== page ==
The Hagstrom Report

Agriculture News As It Happens


USDA: Few schools have dropped meals program

* RCCI (Residential Child Care Institutions) — Homes for children with disabilities, unmarried mothers and their infants, group homes, orphanages, temporary shelters for abused and runaway children, long-term care facilities for chronically ill children, and juvenile detention center. (SOURCE: USDA

Janey Thornton

Janey Thornton
Only 524 schools and institutions out of almost 100,000 have dropped out of the national school meals program, and of those only 146 cited the new healthier meal requirement as the reason, the Agriculture Department’s Food, Nutrition and Consumer Service announced today.

"We recently surveyed states and schools across the country, and the vast majority of schools — 80 percent — have already reported that they are meeting the updated meal standards successfully, with some states reporting 100 percent of schools completely transitioned to the new standards. We expect the remaining schools to ‘make it official’ soon, too,” said Agriculture Deputy Undersecretary for Food, Nutrition and Consumer Services Janey Thornton in a blog post today.

Some Republican House members have said that the meal requirements under the Healthy Hunger-Free Kids Act are difficult for schools to meet, that children are going hungry because they do not get enough food or because they refuse the eat the fruits and vegetables and other food offerings under the new rules.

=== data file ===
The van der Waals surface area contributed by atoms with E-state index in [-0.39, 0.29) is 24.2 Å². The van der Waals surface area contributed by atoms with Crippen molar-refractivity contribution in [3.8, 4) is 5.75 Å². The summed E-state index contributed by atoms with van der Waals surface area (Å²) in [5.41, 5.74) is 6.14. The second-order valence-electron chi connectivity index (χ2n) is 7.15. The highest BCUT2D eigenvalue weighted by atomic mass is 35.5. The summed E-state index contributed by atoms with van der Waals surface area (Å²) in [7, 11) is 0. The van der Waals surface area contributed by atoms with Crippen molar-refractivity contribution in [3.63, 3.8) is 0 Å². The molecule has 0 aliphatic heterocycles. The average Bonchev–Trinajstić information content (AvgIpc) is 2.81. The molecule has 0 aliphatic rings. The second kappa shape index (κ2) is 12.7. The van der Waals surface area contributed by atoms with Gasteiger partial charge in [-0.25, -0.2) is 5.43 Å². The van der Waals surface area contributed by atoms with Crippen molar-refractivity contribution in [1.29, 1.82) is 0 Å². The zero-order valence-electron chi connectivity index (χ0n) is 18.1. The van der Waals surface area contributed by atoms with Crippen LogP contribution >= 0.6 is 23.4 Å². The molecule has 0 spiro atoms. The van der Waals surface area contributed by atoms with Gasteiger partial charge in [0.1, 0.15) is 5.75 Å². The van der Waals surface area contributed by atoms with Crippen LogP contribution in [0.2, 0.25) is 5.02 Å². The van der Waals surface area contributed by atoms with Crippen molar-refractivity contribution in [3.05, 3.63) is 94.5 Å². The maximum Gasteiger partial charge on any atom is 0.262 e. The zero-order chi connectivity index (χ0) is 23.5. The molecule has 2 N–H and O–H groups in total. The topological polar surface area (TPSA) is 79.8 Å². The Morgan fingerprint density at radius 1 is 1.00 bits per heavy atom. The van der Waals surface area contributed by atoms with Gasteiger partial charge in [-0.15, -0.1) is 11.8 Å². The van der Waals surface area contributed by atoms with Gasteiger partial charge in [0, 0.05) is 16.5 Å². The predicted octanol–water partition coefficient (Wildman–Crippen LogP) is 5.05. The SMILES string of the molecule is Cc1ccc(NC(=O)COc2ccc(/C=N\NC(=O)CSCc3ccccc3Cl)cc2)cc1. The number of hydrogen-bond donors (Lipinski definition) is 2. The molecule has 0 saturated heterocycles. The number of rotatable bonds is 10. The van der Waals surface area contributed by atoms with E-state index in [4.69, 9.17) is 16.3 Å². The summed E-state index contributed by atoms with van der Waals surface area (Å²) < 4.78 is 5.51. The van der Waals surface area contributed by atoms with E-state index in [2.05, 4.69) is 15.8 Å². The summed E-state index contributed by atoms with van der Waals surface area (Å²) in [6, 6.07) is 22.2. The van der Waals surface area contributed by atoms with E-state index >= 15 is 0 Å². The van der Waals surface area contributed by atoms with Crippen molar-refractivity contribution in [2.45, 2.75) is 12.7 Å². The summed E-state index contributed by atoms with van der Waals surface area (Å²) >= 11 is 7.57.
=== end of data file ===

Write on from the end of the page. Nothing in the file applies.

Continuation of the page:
Rep. Tim Huelskamp, R-Kan., and Rep. Steve King, R-Iowa, who chairs the House Agriculture Committee subcommittee in charge of nutrition, have led criticism of the new school meals program, but no school food authority in Kansas or Iowa has dropped out of the program, according to the data state governments have submitted to USDA.

The highest dropout rates have been in Guam and Hawaii, where more than 2 percent of schools dropped out, and in Maryland where 1.45 percent dropped out.

Thornton said the survey showed that only a very small percentage — 0.15 percent of schools — have cited difficulty complying with the new standards as a reason for leaving the program.

“While we encourage the very few eligible school districts that have chosen not to participate in the school meals program to take steps to ensure all children will still have access to healthy, affordable meals during the school day, it is clear that the vast majority of schools and parents think that the new meals are working,” Thornton said.